“Yes, yes, yes. Mother Teresa, is it? Well, it seems as though you’re just what we look for in heaven! Not much sin on you! Brilliant! So, why don’t we get you situated with some new linens and a harp. There you go, now. Lovely. Enjoy the day, but come tomorrow at six on the dot! You’ll be starting on apples! That duty is a quick few thousand years, then you move up to grapefruit! Can you imagine the joy! After that, it’s on to pin dancing. It takes a few millennia to get there. Bit of a security protocol with pin dancing . . . All I can tell you is that several others will be joining you, though to say just how many would cause us some difficulties. Trade secrets, don’t you know. I’m sure you understand. See you in half an aeon or so! Ta!”
Newton did away with all of that by making a cognitive leap from an empirical observation. He sat beneath the apple tree; an apple fell from its branch and struck him on the head; he had an honest-to-God epiphany, and it was this: There is a force that all objects exert upon all other objects in the universe. The larger the masses of the objects, and the closer they are to one another, the greater that force. The apple is not pulled to the earth by angels, it is pulled to the earth by a force, describable in a mathematical formula, that is correct everywhere at all times, and acts on everything from apples to astronomical bodies and from serfs to sovereigns, alike.
He then set to doing the math.
His epiphany held true and he could soon could explain it all with numbers and a simple formula. Apples appeared to fall to the earth, but actually both the Earth and the apple were falling toward one another and Newton could describe the angles and the acceleration. He could also explain the revolution of the moon around the earth using the same formula. No one before him had ever conceived the moon as “falling” towards the earth, but Newton saw another dimension of the problem and reasoned that just as the earth and the apple draw one another to a common center of mass, so does gravity pull the earth and the moon towards a common center of mass. The moon never does get closer to the earth because it has another force working at a right angle to the gravitational force — its orbital velocity. The moon, Newton reasoned, was falling around the Earth. As the Moon is falling around the Earth, so is the Earth falling around the Sun. He then reasoned that if he could shoot the apple fast enough at a parallel to the surface of the earth, that apple would strike him in the back of the head in the time that it took the apple to fall from the tree and bonk him on the noggin. These concepts were very dislocating, but undeniably true observations. To Isaac Newton, a deeply religious man, it felt as if he had stolen a page from God’s rule book for all creation. He had reasoned his way to understanding a small bit of God’s mind.
What a remarkable achievement.
Newton, in his time, stole three more pages from God’s Book of Immutable Rules. One page read Force = Mass x Acceleration. Another noted that every action in the universe has an equal and opposite reaction. A third page expressed that an object in motion will stay in motion and an object at rest will stay at rest unless acted upon by another force. Rene Descartes, a few decades before Newton picked up pen and protractor, had suggested that God was like unto a great clockmaker who built the universe at the beginning of time and then stepped away to let it run by perfectly attuned rules, and here stood Isaac Newton holding four of those rules in his profound and beautiful hand. What a time to be alive, despite all the holy wars, poverty and man’s grotesque inhumanity toward man. Not too different than today, really.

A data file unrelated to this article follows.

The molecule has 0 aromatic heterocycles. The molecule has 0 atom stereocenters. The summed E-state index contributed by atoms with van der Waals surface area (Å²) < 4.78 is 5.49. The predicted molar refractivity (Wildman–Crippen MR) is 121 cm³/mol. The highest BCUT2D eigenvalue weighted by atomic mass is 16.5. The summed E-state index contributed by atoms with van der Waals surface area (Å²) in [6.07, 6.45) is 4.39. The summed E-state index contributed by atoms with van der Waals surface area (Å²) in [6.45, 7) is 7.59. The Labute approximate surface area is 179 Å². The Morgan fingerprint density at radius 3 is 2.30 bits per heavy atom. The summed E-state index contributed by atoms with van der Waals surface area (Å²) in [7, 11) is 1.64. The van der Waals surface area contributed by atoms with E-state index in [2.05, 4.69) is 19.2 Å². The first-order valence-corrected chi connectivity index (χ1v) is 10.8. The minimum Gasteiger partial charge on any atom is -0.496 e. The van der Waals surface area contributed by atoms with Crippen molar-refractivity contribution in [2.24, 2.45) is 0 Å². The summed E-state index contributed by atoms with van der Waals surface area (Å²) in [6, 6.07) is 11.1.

These empirical observations, explained mathematically and borne out by repeatable experimentation, carved channels into the granite of ages-old Catholicism and the newer, but equally zealous, Protestant faiths. Europe’s religious leaders, and ultimately the political leaders in the centuries to follow, might have wished that they could have prevented Newton from his epiphanies, but once released, they could not be put back into the genie’s bottle. Ready or not, the world was going to have to change in deference to these new realities.
I can hear you thinking, “So, Newton sent some angels to the unemployment line. So what?” You’re not wrong for the skepticism. The church had been beating back the heretical ideas of smartypants like this odd British scientist for . . . about four hundred years, now that I think of it. But they just, sort of, gave up after Newton. The old geocentric, Aristotelian universe of the past was gone, even if they did keep it on the books a while longer. Yet, busy with the beginnings of the Protestant / Catholic wars that would end, again, about four hundred years later with the last blows being struck on the streets of Belfast, the priests and vicars had their hands full with one another. Thus, the real impact of the Newtonian revolution would play out not in the great cathedrals of Europe, but in its royal courts. Just consider what a universal law of gravity would do to a land where the legal authority to govern was rooted in the Divine Right of Kings.
In Newton’s day (b. 1643 — d. 1727) Europe was awash in monarchs. You couldn’t swing a dead peasant without hitting one. Divine Right argued that God Himself chose who would rule and who would serve. Royalty lived in a luxury befitting those touched by the hands of The Almighty. The other side of that coin was the understanding that those who were born in filth and labor would die in filth and labor. To question that structure was to question the wisdom of God.
Now, the nobility of Europe may have survived the Newtonian revolution had all his books been burned, but the printing press had been around since the time of Gutenberg (Johannes, not Steve) — which was roughly four hundred years prior to the likes of Voltaire and Montesquieu studying the natural sciences and coming across men like Rene Descartes and Isaac Newton. Voltaire and Montesquieu — along with other Philosophes — began to press the social and political implications of Newtonian thought in a Cartesian universe. What resulted can be understood, thusly:
By God’s own rules, as described by Newton’s math and observations, gravity affects all objects in the universe equally, and man, before he is anything else, is an object. Now imagine that a poor man is walking down the street with his hands in his pockets, searching for a few pennies with which to buy a meal. Being downcast, he does not see the pothole in the road. He steps into it and begins to fall. What will happen to that man? Will he be spared the hard landing and the broken nose, or will gravity, God’s rule, take him hard to the ground annnnnnnd, splat! Half a second later he is writhing in pain, trying to stop the bleeding from his nose while rubbing his twisted ankle at the same time.